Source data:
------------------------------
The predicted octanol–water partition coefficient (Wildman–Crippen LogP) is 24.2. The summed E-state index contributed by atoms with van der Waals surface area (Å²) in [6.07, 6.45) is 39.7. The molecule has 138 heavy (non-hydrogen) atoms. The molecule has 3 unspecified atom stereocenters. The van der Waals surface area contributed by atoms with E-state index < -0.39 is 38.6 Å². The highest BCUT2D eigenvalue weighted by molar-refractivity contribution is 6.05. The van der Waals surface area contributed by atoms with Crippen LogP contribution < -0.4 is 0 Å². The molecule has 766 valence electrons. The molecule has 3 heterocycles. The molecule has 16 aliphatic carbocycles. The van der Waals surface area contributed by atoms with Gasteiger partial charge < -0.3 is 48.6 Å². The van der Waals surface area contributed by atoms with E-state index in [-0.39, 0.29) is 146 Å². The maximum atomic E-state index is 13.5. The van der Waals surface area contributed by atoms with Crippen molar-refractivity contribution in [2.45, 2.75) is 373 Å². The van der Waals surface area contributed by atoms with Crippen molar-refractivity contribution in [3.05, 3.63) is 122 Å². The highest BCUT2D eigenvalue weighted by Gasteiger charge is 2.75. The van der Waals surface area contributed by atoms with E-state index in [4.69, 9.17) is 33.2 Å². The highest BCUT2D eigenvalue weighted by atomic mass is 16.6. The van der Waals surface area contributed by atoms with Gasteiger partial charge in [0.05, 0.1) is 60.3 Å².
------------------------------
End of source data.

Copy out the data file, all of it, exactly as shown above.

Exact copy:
The predicted octanol–water partition coefficient (Wildman–Crippen LogP) is 24.2. The summed E-state index contributed by atoms with van der Waals surface area (Å²) in [6.07, 6.45) is 39.7. The molecule has 138 heavy (non-hydrogen) atoms. The molecule has 3 unspecified atom stereocenters. The van der Waals surface area contributed by atoms with E-state index < -0.39 is 38.6 Å². The highest BCUT2D eigenvalue weighted by molar-refractivity contribution is 6.05. The van der Waals surface area contributed by atoms with Crippen LogP contribution < -0.4 is 0 Å². The molecule has 766 valence electrons. The molecule has 3 heterocycles. The molecule has 16 aliphatic carbocycles. The van der Waals surface area contributed by atoms with Gasteiger partial charge < -0.3 is 48.6 Å². The van der Waals surface area contributed by atoms with E-state index in [-0.39, 0.29) is 146 Å². The maximum atomic E-state index is 13.5. The van der Waals surface area contributed by atoms with Crippen molar-refractivity contribution in [2.45, 2.75) is 373 Å². The van der Waals surface area contributed by atoms with Crippen molar-refractivity contribution in [3.05, 3.63) is 122 Å². The highest BCUT2D eigenvalue weighted by Gasteiger charge is 2.75. The van der Waals surface area contributed by atoms with E-state index in [4.69, 9.17) is 33.2 Å². The highest BCUT2D eigenvalue weighted by atomic mass is 16.6. The van der Waals surface area contributed by atoms with Gasteiger partial charge in [0.05, 0.1) is 60.3 Å².